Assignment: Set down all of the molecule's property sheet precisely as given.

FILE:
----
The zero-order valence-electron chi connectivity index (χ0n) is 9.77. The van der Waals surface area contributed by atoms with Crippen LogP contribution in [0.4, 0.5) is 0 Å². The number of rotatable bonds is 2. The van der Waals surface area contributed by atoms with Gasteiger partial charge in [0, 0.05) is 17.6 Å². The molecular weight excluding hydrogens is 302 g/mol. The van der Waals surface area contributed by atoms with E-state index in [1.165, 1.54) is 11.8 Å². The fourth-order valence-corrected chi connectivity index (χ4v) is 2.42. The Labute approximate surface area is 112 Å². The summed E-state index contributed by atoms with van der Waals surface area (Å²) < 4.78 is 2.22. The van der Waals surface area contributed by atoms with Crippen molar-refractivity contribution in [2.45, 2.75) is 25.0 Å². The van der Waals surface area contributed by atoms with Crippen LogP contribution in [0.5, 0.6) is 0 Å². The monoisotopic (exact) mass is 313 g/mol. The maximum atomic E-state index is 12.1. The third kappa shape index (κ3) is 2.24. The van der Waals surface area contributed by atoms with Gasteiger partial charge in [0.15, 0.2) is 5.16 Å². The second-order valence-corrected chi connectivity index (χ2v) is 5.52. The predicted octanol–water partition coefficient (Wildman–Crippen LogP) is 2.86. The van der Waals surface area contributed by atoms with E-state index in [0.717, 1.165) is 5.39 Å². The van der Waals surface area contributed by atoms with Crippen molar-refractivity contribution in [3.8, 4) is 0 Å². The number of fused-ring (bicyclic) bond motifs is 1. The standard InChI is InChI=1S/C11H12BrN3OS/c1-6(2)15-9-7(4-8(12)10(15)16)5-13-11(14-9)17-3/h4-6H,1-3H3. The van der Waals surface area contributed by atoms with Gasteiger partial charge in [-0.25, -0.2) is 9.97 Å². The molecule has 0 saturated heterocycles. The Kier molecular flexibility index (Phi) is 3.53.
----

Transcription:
The zero-order valence-electron chi connectivity index (χ0n) is 9.77. The van der Waals surface area contributed by atoms with Crippen LogP contribution in [0.4, 0.5) is 0 Å². The number of rotatable bonds is 2. The van der Waals surface area contributed by atoms with Gasteiger partial charge in [0, 0.05) is 17.6 Å². The molecular weight excluding hydrogens is 302 g/mol. The van der Waals surface area contributed by atoms with E-state index in [1.165, 1.54) is 11.8 Å². The fourth-order valence-corrected chi connectivity index (χ4v) is 2.42. The Labute approximate surface area is 112 Å². The summed E-state index contributed by atoms with van der Waals surface area (Å²) < 4.78 is 2.22. The van der Waals surface area contributed by atoms with Crippen molar-refractivity contribution in [2.45, 2.75) is 25.0 Å². The van der Waals surface area contributed by atoms with Crippen LogP contribution in [0.5, 0.6) is 0 Å². The monoisotopic (exact) mass is 313 g/mol. The maximum atomic E-state index is 12.1. The third kappa shape index (κ3) is 2.24. The van der Waals surface area contributed by atoms with Gasteiger partial charge in [0.15, 0.2) is 5.16 Å². The second-order valence-corrected chi connectivity index (χ2v) is 5.52. The predicted octanol–water partition coefficient (Wildman–Crippen LogP) is 2.86. The van der Waals surface area contributed by atoms with E-state index in [0.717, 1.165) is 5.39 Å². The van der Waals surface area contributed by atoms with Crippen molar-refractivity contribution in [3.8, 4) is 0 Å². The number of fused-ring (bicyclic) bond motifs is 1. The standard InChI is InChI=1S/C11H12BrN3OS/c1-6(2)15-9-7(4-8(12)10(15)16)5-13-11(14-9)17-3/h4-6H,1-3H3. The van der Waals surface area contributed by atoms with Gasteiger partial charge in [-0.25, -0.2) is 9.97 Å². The molecule has 0 saturated heterocycles. The Kier molecular flexibility index (Phi) is 3.53.